A few setbacks...
17 February 2010
Published at 23:44 Comments (0)
Luckily the move into our new home had gone smoothly, however not many people moved into the building initially, which meant workmen were going in and out while neighbours were having furniture delivered etc. This didn´t worry us too much, as we go out for coffee several times a week with our new friends in Jumilla so the noise wasn´t much of a problem, however we had an upsetting experience which may have been connected with the constant comings and goings and resulting lack of security.
John had gone down to our trastero (store-room), which was near the underground parking area, and discovered that we had had a break-in. He went to the site office to report this and Toñi ,who worked in the office at that time, rang the Guardia Civil on our behalf. Isabel, one of our new neighbours, then offered to drive us down the road to make a "denuncia" and was willing to wait with us, however we assured her we would be happy to walk back as we expected a long wait. The actual process didn´t take too long, in spite of our limited Spanish. The only time we struggled was when the officer asked for what sounded like our "nee - eh". We gave him a blank look, until he said something about tarjete and we realised that he was referring to our N.I.E numbers!
Later that day another neighbour, who we only knew by sight, knocked on our door. José said how sorry he was to hear about the break-in and asked if we would like to move our remaining belongings into his trastero until the door had been replaced. Such kindness from our neighbours helped to reconcile us to the thefts, and the fact that the insurance company would only cover items where we could produce a receipt.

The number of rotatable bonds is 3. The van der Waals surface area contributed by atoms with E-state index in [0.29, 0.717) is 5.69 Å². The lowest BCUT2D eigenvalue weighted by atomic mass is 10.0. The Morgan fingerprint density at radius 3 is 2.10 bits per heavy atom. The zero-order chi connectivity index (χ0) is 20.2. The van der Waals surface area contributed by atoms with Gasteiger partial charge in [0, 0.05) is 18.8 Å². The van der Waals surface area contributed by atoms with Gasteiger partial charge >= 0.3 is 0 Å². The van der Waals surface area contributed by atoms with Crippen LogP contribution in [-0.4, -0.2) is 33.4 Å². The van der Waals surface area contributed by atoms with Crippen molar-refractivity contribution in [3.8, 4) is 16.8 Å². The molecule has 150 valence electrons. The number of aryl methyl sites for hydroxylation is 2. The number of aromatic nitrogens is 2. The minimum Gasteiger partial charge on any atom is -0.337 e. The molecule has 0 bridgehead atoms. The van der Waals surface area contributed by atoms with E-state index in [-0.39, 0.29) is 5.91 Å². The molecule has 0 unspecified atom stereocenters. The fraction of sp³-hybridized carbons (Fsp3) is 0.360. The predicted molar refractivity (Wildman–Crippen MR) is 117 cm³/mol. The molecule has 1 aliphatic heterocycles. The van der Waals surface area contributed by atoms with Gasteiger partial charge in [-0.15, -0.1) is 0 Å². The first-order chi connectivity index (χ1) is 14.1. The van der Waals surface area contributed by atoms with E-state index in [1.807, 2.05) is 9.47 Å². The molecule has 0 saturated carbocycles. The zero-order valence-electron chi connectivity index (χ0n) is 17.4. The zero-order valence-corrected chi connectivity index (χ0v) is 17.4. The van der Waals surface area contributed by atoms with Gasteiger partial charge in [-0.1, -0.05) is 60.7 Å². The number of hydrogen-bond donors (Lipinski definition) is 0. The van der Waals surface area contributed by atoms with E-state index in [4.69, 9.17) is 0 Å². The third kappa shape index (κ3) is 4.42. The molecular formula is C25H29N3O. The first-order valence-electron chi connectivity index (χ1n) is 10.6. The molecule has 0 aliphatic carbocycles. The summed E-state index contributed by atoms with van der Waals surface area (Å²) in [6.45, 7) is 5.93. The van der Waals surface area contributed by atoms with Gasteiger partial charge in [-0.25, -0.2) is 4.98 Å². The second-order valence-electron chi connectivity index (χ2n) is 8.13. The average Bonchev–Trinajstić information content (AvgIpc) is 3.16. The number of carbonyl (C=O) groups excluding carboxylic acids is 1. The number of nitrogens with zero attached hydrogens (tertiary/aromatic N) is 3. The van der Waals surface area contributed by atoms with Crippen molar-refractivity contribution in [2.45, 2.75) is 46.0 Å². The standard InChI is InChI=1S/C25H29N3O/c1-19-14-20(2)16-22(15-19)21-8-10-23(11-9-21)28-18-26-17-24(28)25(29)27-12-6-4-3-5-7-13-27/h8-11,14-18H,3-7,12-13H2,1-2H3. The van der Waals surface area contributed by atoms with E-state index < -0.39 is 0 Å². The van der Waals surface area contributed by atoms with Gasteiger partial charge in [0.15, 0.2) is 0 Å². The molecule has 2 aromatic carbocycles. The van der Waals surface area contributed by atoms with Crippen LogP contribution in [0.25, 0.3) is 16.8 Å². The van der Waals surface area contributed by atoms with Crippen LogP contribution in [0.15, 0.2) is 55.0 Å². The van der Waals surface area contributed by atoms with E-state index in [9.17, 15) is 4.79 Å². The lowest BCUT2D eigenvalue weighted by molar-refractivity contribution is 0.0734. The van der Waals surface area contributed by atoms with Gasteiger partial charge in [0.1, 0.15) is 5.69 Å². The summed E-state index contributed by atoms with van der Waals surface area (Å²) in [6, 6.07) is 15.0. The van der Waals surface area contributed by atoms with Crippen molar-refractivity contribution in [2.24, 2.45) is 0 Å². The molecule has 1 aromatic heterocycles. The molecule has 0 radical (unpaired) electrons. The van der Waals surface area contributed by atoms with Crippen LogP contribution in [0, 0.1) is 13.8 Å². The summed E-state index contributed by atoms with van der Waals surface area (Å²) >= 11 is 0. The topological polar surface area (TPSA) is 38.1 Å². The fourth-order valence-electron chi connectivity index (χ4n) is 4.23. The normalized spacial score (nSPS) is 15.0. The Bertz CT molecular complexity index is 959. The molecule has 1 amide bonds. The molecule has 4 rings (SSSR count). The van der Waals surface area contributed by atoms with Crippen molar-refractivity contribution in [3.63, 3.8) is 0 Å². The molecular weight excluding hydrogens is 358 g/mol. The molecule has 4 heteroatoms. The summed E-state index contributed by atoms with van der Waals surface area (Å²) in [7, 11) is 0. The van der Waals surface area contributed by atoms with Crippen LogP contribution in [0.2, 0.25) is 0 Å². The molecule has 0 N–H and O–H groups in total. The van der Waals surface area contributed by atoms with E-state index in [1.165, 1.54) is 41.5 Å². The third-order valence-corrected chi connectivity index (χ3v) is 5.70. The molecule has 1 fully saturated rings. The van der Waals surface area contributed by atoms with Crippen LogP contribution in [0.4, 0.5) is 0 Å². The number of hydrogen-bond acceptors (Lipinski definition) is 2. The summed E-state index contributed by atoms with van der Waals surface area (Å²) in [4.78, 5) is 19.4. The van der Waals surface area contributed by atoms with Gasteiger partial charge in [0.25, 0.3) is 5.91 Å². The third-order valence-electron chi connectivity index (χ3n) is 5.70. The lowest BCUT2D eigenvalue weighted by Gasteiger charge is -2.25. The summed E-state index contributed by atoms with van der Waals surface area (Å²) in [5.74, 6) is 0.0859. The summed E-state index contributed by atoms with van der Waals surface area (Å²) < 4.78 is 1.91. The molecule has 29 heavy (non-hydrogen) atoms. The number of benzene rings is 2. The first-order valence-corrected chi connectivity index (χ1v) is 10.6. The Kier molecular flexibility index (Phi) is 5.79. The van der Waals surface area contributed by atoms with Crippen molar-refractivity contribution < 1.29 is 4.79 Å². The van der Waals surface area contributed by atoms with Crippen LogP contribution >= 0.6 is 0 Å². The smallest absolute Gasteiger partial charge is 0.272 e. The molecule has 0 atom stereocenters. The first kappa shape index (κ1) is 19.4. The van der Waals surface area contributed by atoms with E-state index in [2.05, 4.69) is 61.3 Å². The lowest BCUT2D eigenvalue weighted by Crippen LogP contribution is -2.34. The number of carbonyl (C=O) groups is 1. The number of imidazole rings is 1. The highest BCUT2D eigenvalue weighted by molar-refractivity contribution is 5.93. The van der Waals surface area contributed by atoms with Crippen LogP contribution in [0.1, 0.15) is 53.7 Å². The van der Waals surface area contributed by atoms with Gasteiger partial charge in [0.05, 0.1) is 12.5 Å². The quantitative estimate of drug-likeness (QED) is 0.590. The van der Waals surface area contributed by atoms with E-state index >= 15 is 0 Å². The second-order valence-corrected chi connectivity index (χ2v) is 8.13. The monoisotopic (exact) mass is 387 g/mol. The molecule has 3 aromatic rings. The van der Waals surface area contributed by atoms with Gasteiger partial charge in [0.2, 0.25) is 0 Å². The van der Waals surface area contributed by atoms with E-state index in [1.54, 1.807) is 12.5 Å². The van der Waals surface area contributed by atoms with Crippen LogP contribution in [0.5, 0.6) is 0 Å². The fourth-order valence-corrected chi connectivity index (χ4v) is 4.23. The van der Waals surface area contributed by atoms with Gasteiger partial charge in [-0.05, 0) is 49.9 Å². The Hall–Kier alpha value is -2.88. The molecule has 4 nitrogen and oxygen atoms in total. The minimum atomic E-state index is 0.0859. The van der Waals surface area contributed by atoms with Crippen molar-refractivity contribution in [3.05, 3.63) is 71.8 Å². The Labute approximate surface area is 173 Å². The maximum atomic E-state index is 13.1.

Our solicitors were also proving a problem. We were unhappy with the fact that they had never advised us on the legal requirement to have a bank guarantee, which meant we were likely to lose all of the deposit we had paid for our off-plan property at Residential Santa Ana del Monte. We were also unhappy with the lack of information from them about what was happening in the courts - we were grateful for the forum on Eye on Spain where we received far more updates than we did from our solicitor. We were even more unhappy when we received a demand from our solicitor for 2,000 euros, in spite of not having been given any estimate in the first place, no updates, and no bill telling us how this amount had been calculated! We replied to them saying we needed a proper bill and that we held them responsible for the financial problems we were now facing, so were unlikely to be able to pay them until we had our money back! At the time of writing, with no possibility of any refund in the foreseeable future, especially as Herrada del Tollo are still in administration and still haven´t found financial backing, we are not in a position to make any payment to our solicitor, who seem to be totally ignoring us now!
Anybody else who is contemplating buying a property in Spain, please remember these golden rules:
1. Don´t use any solicitor that either the developer or your estate agent has recommended.